It is so hot at the Grand Canyon National Park that your shoes could melt
(CNN) -- The National Park Service is warning visitors to the Grand Canyon that Wednesday's extreme heat could pose an unusual danger: melted shoes.
In a tweet Monday, the Grand Canyon NPS showed how excessive heat can cause the glue holding hiking boots to melt, making the shoe fall apart. This warning comes on top of additional concerns about extreme heat in the West.
Temperatures in the Grand Canyon are predicted to hit 112 degrees Fahrenheit Wednesday. The heat will get more intense with lower elevation.
The National Weather Service has issued an Excessive Heat Warning for elevations below 4000 feet in the Grand Canyon, cautioning that temperatures will get more extreme deeper into the canyon. People in the area are advised to stay hydrated and out of the sun.
"Temperatures can be vastly different on ridges and mountains than down in canyons and valleys," says CNN meteorologist Haley Brink.
You can thank a weather phenomenon called adiabatic heating. As air sinks down into a lower elevation, it gets compressed, compressed air releases heat as energy. This caused the air mass to become even warmer.
"This is why you can see temperatures in the 90's at the top of the Grand Canyon but temperatures 20-30 degrees hotter at the bottom of the canyon," Brink says.
Much of the West is under a heat advisory this week as high temperatures bake the region.
"Temperatures across much of the West are climbing into the triple digits for several days this week," CNN meteorologist Haley Brink says.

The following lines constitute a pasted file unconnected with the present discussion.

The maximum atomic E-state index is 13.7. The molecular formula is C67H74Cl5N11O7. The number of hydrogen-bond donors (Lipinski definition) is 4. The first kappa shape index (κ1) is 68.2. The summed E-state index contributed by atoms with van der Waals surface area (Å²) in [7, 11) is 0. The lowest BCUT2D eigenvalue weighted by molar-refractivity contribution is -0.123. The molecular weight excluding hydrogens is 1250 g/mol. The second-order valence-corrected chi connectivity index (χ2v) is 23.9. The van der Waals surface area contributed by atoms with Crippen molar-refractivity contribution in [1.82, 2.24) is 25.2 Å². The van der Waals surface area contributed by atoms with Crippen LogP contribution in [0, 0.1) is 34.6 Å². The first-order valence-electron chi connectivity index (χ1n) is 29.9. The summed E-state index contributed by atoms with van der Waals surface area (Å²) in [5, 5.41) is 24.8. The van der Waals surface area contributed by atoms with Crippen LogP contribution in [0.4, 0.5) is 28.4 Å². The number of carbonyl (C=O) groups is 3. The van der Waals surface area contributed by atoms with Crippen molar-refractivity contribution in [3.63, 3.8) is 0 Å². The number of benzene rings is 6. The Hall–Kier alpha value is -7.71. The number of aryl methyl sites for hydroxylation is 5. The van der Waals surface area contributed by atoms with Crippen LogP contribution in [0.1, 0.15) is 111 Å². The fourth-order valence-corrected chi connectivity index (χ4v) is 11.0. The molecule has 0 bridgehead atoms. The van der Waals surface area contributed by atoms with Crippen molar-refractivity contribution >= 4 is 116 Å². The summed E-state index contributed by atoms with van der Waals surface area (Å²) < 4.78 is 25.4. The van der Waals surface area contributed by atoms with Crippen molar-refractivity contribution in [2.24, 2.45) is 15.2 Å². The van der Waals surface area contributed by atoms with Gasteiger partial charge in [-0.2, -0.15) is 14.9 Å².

Northern California is expected to see record highs by the end of the week.
"Monday and Tuesday, many locations across the central California valley record temperatures in the upper 90's and triple digits," Brink says. "This heat wave is forecast to stick around for the remainder of the week as a ridge of high pressure has set up over the region."
While high temperatures are typical for the West in the summer, this week's highs will likely be some if not the year's hottest temperatures.
"Heat like this only happens a few times each year," the National Weather Service in Sacramento says.
High temperatures are coinciding with a wildfire season already made more difficult by the coronavirus pandemic. The National Interagency Fire Center is predicting an "above normal" risk for large fires this year in parts of the Southwest.
Fires continue to burn in Arizona. The Magnum fire in the northwest part of the state has forced the temporary closure of the North Rim of Grand Canyon. Fire season is expected to continue well into July.
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